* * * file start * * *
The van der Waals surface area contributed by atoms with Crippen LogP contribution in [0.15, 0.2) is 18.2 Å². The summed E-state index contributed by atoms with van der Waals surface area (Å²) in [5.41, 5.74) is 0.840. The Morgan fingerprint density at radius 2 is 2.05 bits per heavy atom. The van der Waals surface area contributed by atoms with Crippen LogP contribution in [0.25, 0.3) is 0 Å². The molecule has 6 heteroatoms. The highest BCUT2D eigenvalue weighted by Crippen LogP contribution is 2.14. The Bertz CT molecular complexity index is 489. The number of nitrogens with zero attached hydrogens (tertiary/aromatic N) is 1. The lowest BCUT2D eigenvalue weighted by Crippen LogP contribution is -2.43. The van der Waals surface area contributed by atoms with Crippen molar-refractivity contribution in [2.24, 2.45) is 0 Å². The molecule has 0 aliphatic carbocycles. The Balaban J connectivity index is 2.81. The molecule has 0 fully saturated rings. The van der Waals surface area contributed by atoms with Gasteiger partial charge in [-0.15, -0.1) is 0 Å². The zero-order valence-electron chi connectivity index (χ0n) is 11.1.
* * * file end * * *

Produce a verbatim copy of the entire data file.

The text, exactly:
The van der Waals surface area contributed by atoms with Crippen LogP contribution in [0.15, 0.2) is 18.2 Å². The summed E-state index contributed by atoms with van der Waals surface area (Å²) in [5.41, 5.74) is 0.840. The Morgan fingerprint density at radius 2 is 2.05 bits per heavy atom. The van der Waals surface area contributed by atoms with Crippen LogP contribution in [0.25, 0.3) is 0 Å². The molecule has 6 heteroatoms. The highest BCUT2D eigenvalue weighted by Crippen LogP contribution is 2.14. The Bertz CT molecular complexity index is 489. The number of nitrogens with zero attached hydrogens (tertiary/aromatic N) is 1. The lowest BCUT2D eigenvalue weighted by Crippen LogP contribution is -2.43. The van der Waals surface area contributed by atoms with Crippen molar-refractivity contribution in [2.24, 2.45) is 0 Å². The molecule has 0 aliphatic carbocycles. The Balaban J connectivity index is 2.81. The molecule has 0 fully saturated rings. The van der Waals surface area contributed by atoms with Gasteiger partial charge in [-0.15, -0.1) is 0 Å². The zero-order valence-electron chi connectivity index (χ0n) is 11.1.